Pubdate: Sat, 25 Jul 2015
Source: Albuquerque Journal (NM)
Copyright: 2015 Albuquerque Journal
Author: Edmundo Carrillo


Regulations May Result From Enquiry

SANTA FE - An explosion at a Santa Fe medical marijuana dispensary 
that severely burned two employees is being investigated by federal 
Drug Enforcement Administration and multiple city and state agencies.

Nicholas Montoya, 29, and Aaron Smith, believed to be 28, were 
severely burned while using butane and propane in a process to 
extract THC, or tetrahydrocannabinol, from cannabis around 4:40 p.m. 
on Thursday at NewMexiCann Natural Medicine, one of the state's 
licensed medical pot producers. A process using butane and boiling 
over heat is widely used to produce concentrated hash oil.

Both NewMexiCann workers remained at University of New Mexico 
Hospital in Albuquerque. Montoya was listed in critical condition, 
while Smith is in stable condition, according to Santa Fe Police Lt. 
Andrea Dobyns.

On Friday morning, Santa Fe's police, fire and Land Use departments 
all had representatives at the scene.

Dobyns said DEA personnel came to the building at the end of San 
Mateo Lane and seized evidence, and that the agency is looking into 
why the explosion occurred. The city agencies are investigating to 
see if there were any land use, building, permit or fire code 
violations. "We're looking to see if anything is not in order," said 
City Hall spokesperson Matt Ross.

Allison Majure of the New Mexico Environment Department said the 
department's Occupational Health and Safety Bureau "has been notified 
and is conducting the usual on-site investigation."

"We're in wait-and-see mode right now," she said. "We try to prevent 
conditions and situations like this."

No NewMexiCann employees at the scene would comment, but they did 
provide a written statement: "We have experienced an accident at our 
facility. We are currently closed to patients. We hope to be 
available and open to patients by early next week. Please send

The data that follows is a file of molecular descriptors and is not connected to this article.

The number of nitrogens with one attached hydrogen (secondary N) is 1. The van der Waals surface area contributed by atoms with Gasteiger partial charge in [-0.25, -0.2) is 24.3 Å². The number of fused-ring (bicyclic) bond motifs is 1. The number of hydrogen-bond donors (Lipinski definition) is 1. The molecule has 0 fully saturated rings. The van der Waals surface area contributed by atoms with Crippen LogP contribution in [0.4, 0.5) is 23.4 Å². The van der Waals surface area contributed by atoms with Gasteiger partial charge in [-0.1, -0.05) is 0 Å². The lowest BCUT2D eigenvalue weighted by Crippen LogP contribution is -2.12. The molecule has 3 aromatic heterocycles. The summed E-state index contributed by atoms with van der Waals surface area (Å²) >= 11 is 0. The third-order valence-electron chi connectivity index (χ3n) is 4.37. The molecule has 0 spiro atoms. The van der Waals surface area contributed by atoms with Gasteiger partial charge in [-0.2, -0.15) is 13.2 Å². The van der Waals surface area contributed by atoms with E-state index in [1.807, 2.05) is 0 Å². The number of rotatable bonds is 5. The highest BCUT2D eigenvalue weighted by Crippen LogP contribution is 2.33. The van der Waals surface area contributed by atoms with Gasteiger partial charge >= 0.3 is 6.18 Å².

thoughts and positive energy for our people."

To make what's known as BHO (butane hash oil), THC is extracted from 
cannabis when butane is strained through it. The butane is then 
evaporated, or purged, typically through boiling, which leaves a waxy 
or honeylike concentrate that has a high THC concentration.

News reports indicate that BHO has become increasingly popular, 
including at medical marijuana establishments. Home-brewing of BHO 
has become a dangerous offshoot. In Colorado, where marijuana has 
been legalized, there were 32 explosions from ignition of butane or 
vapors at homes, motels or other places where people were trying to 
make hash oil in 2014, the New York Times reported in January. Dozens 
were injured and homes were wrecked.

Jason Marks, an Albuquerque lawyer who represents Cannabis Producers 
of New Mexico Inc., said the organization of 19 of the state's 23 
licensed medical pot producers is fully aware that making hash oil 
can be dangerous. "The producers' position is that it is safe to be 
done professionally," Marks said. "It's certainly not something that 
people should be doing at home. We'll see additional measures to 
prevent this from happening. We can't say what they are until we know 
what happened. Despite this accident, it's still safer to be done in 
a professional environment."

Marks said many medical pot patients rely on hash oil to treat 
ailments and that it is important that producers provide it or 
patients might try the dangerous process themselves. "The extracts 
are medically very useful," Marks said. "The use of these extracts 
provide immediate relief."

Kenny Vigil of the state Department of Health, which is in charge of 
the medical marijuana program, said hash oil production is allowed, 
but he had little to say when asked about any regulation of the oil's 
production. "This is an active investigation, and the department will 
be cooperating with investigators as they gather facts about what 
happened," Vigil wrote in an email.

Emily Kaltenbach, New Mexico director of the Drug Policy Alliance, 
which supports marijuana legalization, said she knew little of the 
incident, but said it should be treated as a workplace incident. "We 
will think about ways to regulate and prevent injuries to employees," 
she said. "This should be treated like any other hazard in an 
employment setting. Our hearts go out to those employees who were harmed."
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MAP posted-by: Jay Bergstrom